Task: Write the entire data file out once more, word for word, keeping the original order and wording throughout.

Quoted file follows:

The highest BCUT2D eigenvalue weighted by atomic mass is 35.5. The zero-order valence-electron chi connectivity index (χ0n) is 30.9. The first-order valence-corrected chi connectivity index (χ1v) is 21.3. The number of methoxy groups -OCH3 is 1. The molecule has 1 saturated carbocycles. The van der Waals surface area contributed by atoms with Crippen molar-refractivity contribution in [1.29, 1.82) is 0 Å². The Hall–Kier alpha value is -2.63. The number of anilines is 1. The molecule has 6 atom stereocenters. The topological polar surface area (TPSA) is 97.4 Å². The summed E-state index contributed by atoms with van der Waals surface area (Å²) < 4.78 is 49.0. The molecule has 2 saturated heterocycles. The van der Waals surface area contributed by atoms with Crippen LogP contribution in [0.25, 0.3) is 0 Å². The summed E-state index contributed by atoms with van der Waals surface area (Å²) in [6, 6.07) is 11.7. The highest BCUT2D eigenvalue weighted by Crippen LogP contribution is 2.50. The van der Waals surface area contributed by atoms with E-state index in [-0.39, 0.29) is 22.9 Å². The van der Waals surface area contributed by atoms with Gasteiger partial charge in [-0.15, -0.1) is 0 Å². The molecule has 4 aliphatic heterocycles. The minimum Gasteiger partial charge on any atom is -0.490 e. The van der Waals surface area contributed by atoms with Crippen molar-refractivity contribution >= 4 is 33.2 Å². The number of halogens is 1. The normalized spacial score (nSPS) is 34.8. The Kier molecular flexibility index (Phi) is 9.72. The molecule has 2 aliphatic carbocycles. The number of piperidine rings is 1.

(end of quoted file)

The highest BCUT2D eigenvalue weighted by atomic mass is 35.5. The zero-order valence-electron chi connectivity index (χ0n) is 30.9. The first-order valence-corrected chi connectivity index (χ1v) is 21.3. The number of methoxy groups -OCH3 is 1. The molecule has 1 saturated carbocycles. The van der Waals surface area contributed by atoms with Crippen molar-refractivity contribution in [1.29, 1.82) is 0 Å². The Hall–Kier alpha value is -2.63. The number of anilines is 1. The molecule has 6 atom stereocenters. The topological polar surface area (TPSA) is 97.4 Å². The summed E-state index contributed by atoms with van der Waals surface area (Å²) < 4.78 is 49.0. The molecule has 2 saturated heterocycles. The van der Waals surface area contributed by atoms with Crippen LogP contribution in [0.25, 0.3) is 0 Å². The summed E-state index contributed by atoms with van der Waals surface area (Å²) in [6, 6.07) is 11.7. The highest BCUT2D eigenvalue weighted by Crippen LogP contribution is 2.50. The van der Waals surface area contributed by atoms with E-state index in [-0.39, 0.29) is 22.9 Å². The van der Waals surface area contributed by atoms with Gasteiger partial charge in [-0.15, -0.1) is 0 Å². The molecule has 4 aliphatic heterocycles. The minimum Gasteiger partial charge on any atom is -0.490 e. The van der Waals surface area contributed by atoms with Crippen molar-refractivity contribution >= 4 is 33.2 Å². The number of halogens is 1. The normalized spacial score (nSPS) is 34.8. The Kier molecular flexibility index (Phi) is 9.72. The molecule has 2 aliphatic carbocycles. The number of piperidine rings is 1.